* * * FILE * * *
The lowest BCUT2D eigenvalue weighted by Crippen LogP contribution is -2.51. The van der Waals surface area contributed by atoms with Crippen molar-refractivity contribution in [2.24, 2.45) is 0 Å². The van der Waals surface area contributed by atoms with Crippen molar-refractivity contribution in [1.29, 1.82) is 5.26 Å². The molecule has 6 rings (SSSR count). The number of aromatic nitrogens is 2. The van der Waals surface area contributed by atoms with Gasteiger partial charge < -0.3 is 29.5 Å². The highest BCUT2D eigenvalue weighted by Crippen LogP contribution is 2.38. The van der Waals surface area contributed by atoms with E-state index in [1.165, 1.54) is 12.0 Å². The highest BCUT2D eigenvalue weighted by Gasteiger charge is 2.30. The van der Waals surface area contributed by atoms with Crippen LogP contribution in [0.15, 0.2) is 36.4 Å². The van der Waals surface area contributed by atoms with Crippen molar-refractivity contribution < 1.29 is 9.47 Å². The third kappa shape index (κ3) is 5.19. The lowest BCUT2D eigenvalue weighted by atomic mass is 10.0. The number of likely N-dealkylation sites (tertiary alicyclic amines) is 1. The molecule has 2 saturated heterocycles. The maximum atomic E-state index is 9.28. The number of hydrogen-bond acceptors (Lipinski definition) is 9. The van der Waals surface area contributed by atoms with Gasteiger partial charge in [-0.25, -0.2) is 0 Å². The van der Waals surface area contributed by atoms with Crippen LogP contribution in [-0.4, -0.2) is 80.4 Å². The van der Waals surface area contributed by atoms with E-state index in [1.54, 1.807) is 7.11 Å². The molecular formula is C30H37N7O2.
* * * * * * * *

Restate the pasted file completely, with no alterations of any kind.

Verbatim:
The lowest BCUT2D eigenvalue weighted by Crippen LogP contribution is -2.51. The van der Waals surface area contributed by atoms with Crippen molar-refractivity contribution in [2.24, 2.45) is 0 Å². The van der Waals surface area contributed by atoms with Crippen molar-refractivity contribution in [1.29, 1.82) is 5.26 Å². The molecule has 6 rings (SSSR count). The number of aromatic nitrogens is 2. The van der Waals surface area contributed by atoms with Gasteiger partial charge < -0.3 is 29.5 Å². The highest BCUT2D eigenvalue weighted by Crippen LogP contribution is 2.38. The van der Waals surface area contributed by atoms with E-state index in [1.165, 1.54) is 12.0 Å². The highest BCUT2D eigenvalue weighted by Gasteiger charge is 2.30. The van der Waals surface area contributed by atoms with Crippen LogP contribution in [0.15, 0.2) is 36.4 Å². The van der Waals surface area contributed by atoms with Crippen molar-refractivity contribution < 1.29 is 9.47 Å². The third kappa shape index (κ3) is 5.19. The lowest BCUT2D eigenvalue weighted by atomic mass is 10.0. The number of likely N-dealkylation sites (tertiary alicyclic amines) is 1. The molecule has 2 saturated heterocycles. The maximum atomic E-state index is 9.28. The number of hydrogen-bond acceptors (Lipinski definition) is 9. The van der Waals surface area contributed by atoms with Gasteiger partial charge in [-0.25, -0.2) is 0 Å². The van der Waals surface area contributed by atoms with Crippen LogP contribution in [-0.4, -0.2) is 80.4 Å². The van der Waals surface area contributed by atoms with E-state index in [1.54, 1.807) is 7.11 Å². The molecular formula is C30H37N7O2.